A dead plot and poor performances is all that this cut-price film offers
When a film becomes a fairly successful franchise, like the Murder series made by the Bhatts, filmmakers are tempted to cut corners. This third edition is an official remake of a movie from Columbia called La Cara Oculta (The Hidden Face). Such is the nature of cut-and-paste filmmaking these days that it is possible that this 2011 film itself took a few ideas from Pedro Almodovar’s sex, surgery and murder thriller, La Piel Que Habito (The Skin in Which I Live), released earlier the same year.
Both those Spanish language films use the idea of imprisoning a person in a cell within a home that has a one-way mirror through which private lives—including explicit sexual acts—can be watched. Frankly, it might have been a better idea for Murder 3 to copy scenes filmed by an auteur like Almodovar, given his intimate and complex study of sexual identities.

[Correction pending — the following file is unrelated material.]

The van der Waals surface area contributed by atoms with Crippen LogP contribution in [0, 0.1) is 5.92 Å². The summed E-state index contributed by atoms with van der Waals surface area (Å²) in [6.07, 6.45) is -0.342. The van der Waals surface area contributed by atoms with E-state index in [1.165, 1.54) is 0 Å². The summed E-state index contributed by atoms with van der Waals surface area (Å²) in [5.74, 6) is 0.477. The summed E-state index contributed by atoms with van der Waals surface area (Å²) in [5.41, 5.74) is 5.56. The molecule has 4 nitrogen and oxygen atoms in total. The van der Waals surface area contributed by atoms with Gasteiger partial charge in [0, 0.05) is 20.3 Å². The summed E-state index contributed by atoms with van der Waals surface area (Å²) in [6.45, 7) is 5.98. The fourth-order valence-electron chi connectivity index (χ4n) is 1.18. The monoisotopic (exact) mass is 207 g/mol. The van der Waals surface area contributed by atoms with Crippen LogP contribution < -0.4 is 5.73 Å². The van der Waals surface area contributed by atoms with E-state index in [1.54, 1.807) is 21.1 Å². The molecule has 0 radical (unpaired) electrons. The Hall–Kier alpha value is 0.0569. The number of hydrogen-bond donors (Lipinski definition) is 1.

At any rate, the desi version goes like this. A fashion photographer called Vikram (Randeep Hooda) gets into a monogamous relationship, apparently unusual for him, with a girl he meets on a shoot in South Africa. Roshni (Aditi Rao Hydari) comes back with him to Mumbai and moves into his palatial country home.
This is a house built by a paranoid Englishman during the freedom struggle. It has a secret apartment within, hidden behind a mirror, so that the Englishman could hide and watch revolutionaries shouting “Iquilaab Zindabad!” in perfect safety. Since Independence, of course, it has been transformed into a voyeur’s paradise.
You must believe this premise to be primed for the kill. Through the glass, darkly, Roshni sees Vikram get a new girlfriend (Sara Loren), and watches—in agony or ecstasy we can never tell because of the bad acting—him make love to her.
In plot and performances, Murder 3 is a cut-price film and leaves you feeling cheated.